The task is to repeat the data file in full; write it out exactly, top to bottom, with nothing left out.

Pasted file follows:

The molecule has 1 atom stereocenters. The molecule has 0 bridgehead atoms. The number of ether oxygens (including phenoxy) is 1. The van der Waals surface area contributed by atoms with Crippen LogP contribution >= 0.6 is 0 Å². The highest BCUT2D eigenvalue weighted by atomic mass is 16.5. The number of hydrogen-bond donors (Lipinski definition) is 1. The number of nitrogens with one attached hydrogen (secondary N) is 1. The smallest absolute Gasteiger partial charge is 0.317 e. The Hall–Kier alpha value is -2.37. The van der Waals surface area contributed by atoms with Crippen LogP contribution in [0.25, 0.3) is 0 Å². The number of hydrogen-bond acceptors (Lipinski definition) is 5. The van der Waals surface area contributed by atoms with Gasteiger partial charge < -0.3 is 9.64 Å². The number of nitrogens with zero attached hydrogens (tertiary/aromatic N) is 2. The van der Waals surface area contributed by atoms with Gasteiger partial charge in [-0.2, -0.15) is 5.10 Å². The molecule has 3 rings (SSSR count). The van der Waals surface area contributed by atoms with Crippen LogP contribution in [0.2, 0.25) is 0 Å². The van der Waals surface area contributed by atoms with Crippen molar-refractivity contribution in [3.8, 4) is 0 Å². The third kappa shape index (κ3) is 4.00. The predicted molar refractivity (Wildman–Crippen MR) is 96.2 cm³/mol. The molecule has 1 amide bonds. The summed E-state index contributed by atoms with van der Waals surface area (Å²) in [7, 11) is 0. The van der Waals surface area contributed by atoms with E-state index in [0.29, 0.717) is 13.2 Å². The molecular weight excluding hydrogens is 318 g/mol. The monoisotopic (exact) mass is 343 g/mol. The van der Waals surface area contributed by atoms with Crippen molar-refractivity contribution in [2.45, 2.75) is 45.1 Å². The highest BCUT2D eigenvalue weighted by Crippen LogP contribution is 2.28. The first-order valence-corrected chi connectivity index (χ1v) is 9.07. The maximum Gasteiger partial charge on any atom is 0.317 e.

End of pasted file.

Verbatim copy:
The molecule has 1 atom stereocenters. The molecule has 0 bridgehead atoms. The number of ether oxygens (including phenoxy) is 1. The van der Waals surface area contributed by atoms with Crippen LogP contribution >= 0.6 is 0 Å². The highest BCUT2D eigenvalue weighted by atomic mass is 16.5. The number of hydrogen-bond donors (Lipinski definition) is 1. The number of nitrogens with one attached hydrogen (secondary N) is 1. The smallest absolute Gasteiger partial charge is 0.317 e. The Hall–Kier alpha value is -2.37. The van der Waals surface area contributed by atoms with Crippen LogP contribution in [0.25, 0.3) is 0 Å². The number of hydrogen-bond acceptors (Lipinski definition) is 5. The van der Waals surface area contributed by atoms with Gasteiger partial charge < -0.3 is 9.64 Å². The number of nitrogens with zero attached hydrogens (tertiary/aromatic N) is 2. The van der Waals surface area contributed by atoms with Gasteiger partial charge in [-0.2, -0.15) is 5.10 Å². The molecule has 3 rings (SSSR count). The van der Waals surface area contributed by atoms with Crippen LogP contribution in [0.2, 0.25) is 0 Å². The van der Waals surface area contributed by atoms with Crippen molar-refractivity contribution in [3.8, 4) is 0 Å². The third kappa shape index (κ3) is 4.00. The predicted molar refractivity (Wildman–Crippen MR) is 96.2 cm³/mol. The molecule has 1 amide bonds. The summed E-state index contributed by atoms with van der Waals surface area (Å²) in [7, 11) is 0. The van der Waals surface area contributed by atoms with E-state index in [0.29, 0.717) is 13.2 Å². The molecular weight excluding hydrogens is 318 g/mol. The monoisotopic (exact) mass is 343 g/mol. The van der Waals surface area contributed by atoms with Crippen molar-refractivity contribution in [2.45, 2.75) is 45.1 Å². The highest BCUT2D eigenvalue weighted by Crippen LogP contribution is 2.28. The first-order valence-corrected chi connectivity index (χ1v) is 9.07. The maximum Gasteiger partial charge on any atom is 0.317 e.